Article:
AB - INTRODUCTION: Studies on assessing radiology reports commonly calculates sensitivity, specificity and accuracy, which estimates if the observer has tendency to overdiagnose, overlook pathology, or both. This pilot study examines a new method for assessing the quality of radiology reports, based on the patients' clinical outcome.METHODS: Two observers evaluated five hundred reports by four experienced reporting radiographers on X-ray images of the appendicular skeleton. The observers categorised the reports as true or false and gradated the quality of the report from 1 to 3 based on the patients' clinical outcome. We developed a new performance score, called the Consequence of Clinical Outcome (CO-score), which combines the amount of incorrect reports and the severity of errors, to assess the overall quality of the reports. A low CO-score represents high quality with few or inconsiderate errors.RESULTS: The results showed no direct connection between high accuracy and low CO-score. All radiographers achieved high levels of accuracy (range: 96.8%-100%) but varied in CO-score (range: 0.00-0.14). One radiographer achieved an accuracy of 97.6% but a high CO-score of 0.14 as four reports had clinical consequence for the patients and five reports lacked minor details. One report was classified as true positive but was inadequate and led to wrong treatment.CONCLUSION: This study shows that true reports can affect the patients' clinical outcome and reports classified as false can represent insignificant errors. The new CO-score gives a more nuanced view of the reporting quality by including the patients' clinical outcome in the performance score.IMPLICATIONS FOR PRACTICE: We suggest that the CO-score is included as a supplement to the common methods in future studies assessing the quality of radiology reports as well as in clinical audits.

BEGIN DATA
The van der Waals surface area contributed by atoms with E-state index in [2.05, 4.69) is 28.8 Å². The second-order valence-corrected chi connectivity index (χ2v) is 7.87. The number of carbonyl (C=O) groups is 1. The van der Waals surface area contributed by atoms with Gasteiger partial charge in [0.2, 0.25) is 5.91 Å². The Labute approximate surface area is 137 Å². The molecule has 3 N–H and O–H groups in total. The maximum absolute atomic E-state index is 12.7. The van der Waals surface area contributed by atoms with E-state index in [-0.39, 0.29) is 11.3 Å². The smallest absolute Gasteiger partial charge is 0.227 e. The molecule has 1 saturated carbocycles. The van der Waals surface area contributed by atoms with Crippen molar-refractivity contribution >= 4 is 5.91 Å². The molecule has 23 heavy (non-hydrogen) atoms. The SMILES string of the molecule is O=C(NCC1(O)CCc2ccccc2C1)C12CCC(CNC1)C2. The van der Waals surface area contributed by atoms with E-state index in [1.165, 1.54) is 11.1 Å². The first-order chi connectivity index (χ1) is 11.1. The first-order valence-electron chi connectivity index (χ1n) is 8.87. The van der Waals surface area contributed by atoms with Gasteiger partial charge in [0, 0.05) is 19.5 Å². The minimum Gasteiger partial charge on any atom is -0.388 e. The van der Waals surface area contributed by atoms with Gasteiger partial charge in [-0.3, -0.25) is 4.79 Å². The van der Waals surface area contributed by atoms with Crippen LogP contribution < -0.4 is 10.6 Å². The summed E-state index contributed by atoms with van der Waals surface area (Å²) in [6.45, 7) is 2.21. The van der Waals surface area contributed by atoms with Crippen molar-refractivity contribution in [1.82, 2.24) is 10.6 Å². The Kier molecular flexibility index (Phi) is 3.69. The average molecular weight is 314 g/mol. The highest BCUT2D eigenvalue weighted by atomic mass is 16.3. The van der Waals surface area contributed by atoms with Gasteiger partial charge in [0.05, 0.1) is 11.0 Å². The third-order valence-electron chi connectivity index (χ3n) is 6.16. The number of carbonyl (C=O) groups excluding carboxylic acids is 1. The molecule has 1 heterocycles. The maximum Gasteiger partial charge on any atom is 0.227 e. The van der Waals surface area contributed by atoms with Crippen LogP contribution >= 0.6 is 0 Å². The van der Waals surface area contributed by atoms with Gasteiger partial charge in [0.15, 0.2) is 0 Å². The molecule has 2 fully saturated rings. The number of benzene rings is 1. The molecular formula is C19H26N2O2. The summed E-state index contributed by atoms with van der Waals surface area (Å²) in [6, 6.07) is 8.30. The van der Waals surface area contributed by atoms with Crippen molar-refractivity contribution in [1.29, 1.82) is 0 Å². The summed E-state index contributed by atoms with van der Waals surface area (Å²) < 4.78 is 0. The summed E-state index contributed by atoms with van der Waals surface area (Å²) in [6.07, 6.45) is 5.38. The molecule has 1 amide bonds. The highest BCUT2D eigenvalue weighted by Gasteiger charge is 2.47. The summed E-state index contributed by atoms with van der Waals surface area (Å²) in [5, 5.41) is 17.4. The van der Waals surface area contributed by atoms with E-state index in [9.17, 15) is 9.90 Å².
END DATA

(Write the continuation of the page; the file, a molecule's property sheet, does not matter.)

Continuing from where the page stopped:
KW - Assessment

KW - CO-score

KW - Diagnostic accuracy

KW - Radiographer reporting

KW - Reporting performance

U2 - 10.1016/j.radi.2020.01.003

DO - 10.1016/j.radi.2020.01.003

M3 - Journal article

C2 - 32052749

VL - 26

SP - e152-e157

JO - Radiography

JF - Radiography

SN - 1078-8174

IS - 3

ER -

ID: 59323242